14 Tips To Keep Your Septic System Healthy

Written by Posted On Wednesday, 15 January 2014 15:07

Ridding yourself of septic failure memory is as easy as flushing a rock down the toilet.  

Homes built prior to 1973 will have septic systems consisting of a conduit (main line) leading from the house to one or more leaching pools (cesspools). Current septic systems, or onsite water treatment systems (OWTS), consist of a house sewer drain, septic tank, distribution box, and soil absorption or leach field.


Homeowners are responsible for maintaining the septic system. Consistent care and attention of your septic system are essential to preventing system failure. 

How do you know if your system is failing?

  • Toilets are slow to flush.
  • Water backs up into sinks, toilets, bathtubs, and laundry machines.
  • Gurgling sounds are heard when running water or flushing toilets.
  • Grass is a deeper green color over the septic system area.
  • Patches of unusual puddles and sogginess. 
  • Depressions forming in the soil.
  • Unpleasant smell in or around the house.

Even the best designed system will fail if not maintained on a regular basis. Apply these 14 tips to keep your septic system in tip-top shape: 

  1. Know the location of your septic tank and drainfield. Check the property survey and mark the area with permanent stakes. Keep this information in your home records. 
  2. Inspect your septic system every 3 years at minimum.
  3. Pump the septic tank every 3-5 years or as needed.
  4. Keep vehicles, livestock, and other heavy equipment off the septic system area. 
  5. Avoid building structures over leach fields or that limit access to the septic tank or distribution box.
  6. Monitor the area around tank and leach field regularly. Sudden changes in grade (settling), unusual puddling or wet patterns, odors, or sinkholes, can indicate trouble with your system. 
  7. Replace older systems with modern ones for increased efficiency and safety (click to read more about Block Cesspool Collapse).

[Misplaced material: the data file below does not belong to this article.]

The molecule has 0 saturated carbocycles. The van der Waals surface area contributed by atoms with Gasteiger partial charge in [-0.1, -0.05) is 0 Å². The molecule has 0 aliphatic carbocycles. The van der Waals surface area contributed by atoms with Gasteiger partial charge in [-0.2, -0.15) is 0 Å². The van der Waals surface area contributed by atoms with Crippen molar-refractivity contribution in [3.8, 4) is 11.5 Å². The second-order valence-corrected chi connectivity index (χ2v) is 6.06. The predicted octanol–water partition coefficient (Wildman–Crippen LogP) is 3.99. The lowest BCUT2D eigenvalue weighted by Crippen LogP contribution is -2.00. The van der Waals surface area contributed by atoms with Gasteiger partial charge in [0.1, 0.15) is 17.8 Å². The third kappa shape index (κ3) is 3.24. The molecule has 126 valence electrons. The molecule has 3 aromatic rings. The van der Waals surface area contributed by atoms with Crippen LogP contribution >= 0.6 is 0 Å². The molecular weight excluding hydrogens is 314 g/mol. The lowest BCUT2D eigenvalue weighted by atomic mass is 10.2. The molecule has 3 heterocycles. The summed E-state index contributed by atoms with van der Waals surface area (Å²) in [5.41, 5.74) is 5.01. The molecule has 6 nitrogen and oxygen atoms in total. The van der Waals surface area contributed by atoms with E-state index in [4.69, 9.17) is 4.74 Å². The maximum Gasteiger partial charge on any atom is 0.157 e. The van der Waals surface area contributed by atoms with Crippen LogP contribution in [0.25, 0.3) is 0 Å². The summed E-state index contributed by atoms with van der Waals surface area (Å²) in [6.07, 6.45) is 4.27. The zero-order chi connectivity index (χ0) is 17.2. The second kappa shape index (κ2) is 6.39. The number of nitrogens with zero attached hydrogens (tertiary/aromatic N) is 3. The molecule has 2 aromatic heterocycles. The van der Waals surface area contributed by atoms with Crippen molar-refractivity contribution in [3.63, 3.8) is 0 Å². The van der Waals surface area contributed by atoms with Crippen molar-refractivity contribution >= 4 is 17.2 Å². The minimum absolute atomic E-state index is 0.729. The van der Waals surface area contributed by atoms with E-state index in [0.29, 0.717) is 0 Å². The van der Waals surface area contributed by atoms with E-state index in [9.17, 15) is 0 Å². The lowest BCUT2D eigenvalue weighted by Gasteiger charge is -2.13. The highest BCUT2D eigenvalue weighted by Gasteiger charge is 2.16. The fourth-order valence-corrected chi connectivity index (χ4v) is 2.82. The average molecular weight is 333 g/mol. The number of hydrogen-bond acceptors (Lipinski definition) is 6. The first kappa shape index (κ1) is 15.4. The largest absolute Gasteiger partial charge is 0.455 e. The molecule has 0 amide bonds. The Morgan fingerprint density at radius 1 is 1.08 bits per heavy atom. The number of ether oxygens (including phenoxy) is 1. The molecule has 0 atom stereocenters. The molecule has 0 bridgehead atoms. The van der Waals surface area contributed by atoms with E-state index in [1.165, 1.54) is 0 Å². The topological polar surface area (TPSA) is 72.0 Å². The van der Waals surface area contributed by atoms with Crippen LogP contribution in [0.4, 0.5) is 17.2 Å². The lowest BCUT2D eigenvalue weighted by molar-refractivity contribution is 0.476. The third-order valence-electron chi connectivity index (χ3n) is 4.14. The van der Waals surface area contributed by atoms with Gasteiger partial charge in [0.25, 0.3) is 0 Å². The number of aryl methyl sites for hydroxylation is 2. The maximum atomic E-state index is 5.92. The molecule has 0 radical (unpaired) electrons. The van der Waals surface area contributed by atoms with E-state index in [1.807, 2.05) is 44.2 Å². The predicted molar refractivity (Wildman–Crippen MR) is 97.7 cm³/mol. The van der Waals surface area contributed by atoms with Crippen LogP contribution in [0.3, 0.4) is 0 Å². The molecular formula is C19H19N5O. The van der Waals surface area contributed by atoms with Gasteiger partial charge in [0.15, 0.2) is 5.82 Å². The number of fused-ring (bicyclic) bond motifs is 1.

8. Use water efficiently. Be mindful of personal water use. Check toilets for running water, fix leaky faucets, and install water-conserving fixtures and appliances. 
  9. Flush responsibly! DO NOT flush products that don’t easily degrade such as: paper towels, cotton swabs, personal hygiene products, condoms, medications, disposable diapers, coffee grounds, cat litter, cooking fats/oils, facial tissues, dental floss, cigarette butts, plastics, or bones. 
  10. Avoid placing hazardous and strong chemicals down sinks or toilets such as: drain cleaners, solvents, paint, paint thinners, floor cleaners, sink cleaners, motor oil, antifreeze, and pesticides. Household bleach, disinfectants, cleansers, antibacterial soaps, are safe when used as directed for normal household uses.
  11. Consider regular use of enzyme treatments to replenish beneficial bacteria in the system.
  12. Plant only grass over and near your septic system. Tree and shrub roots can interfere and damage the system. 
  13. Avoid water drainage from gutters and basement sump pumps into or near the septic system.
  14. Reconsider the garbage disposal. An increased amount of solids can overwhelm the system. Upgrade to a larger septic tank and pump more often if you consistently use a garbage disposal.


Contact a qualified, licensed septic system service company to inspect and care for your septic system. A properly maintained septic system provides long-term, effective wastewater management and keeps your home and family happy and healthy.

Has your septic system ever failed? 

Share your comments with me on Twitter and Google+

Subscribe to my ezine Holistic Realty Newsan integrative news source for holistic living.

For more information on septic systems:

A Advanced Pumping


NYS Department of Health

Septic System/Cesspool Information Emil Norsic & Son


Rate this item
(5 votes)

Agent Resource

Limited time offer - 50% off - click here

Realty Times

From buying and selling advice for consumers to money-making tips for Agents, our content, updated daily, has made Realty Times® a must-read, and see, for anyone involved in Real Estate.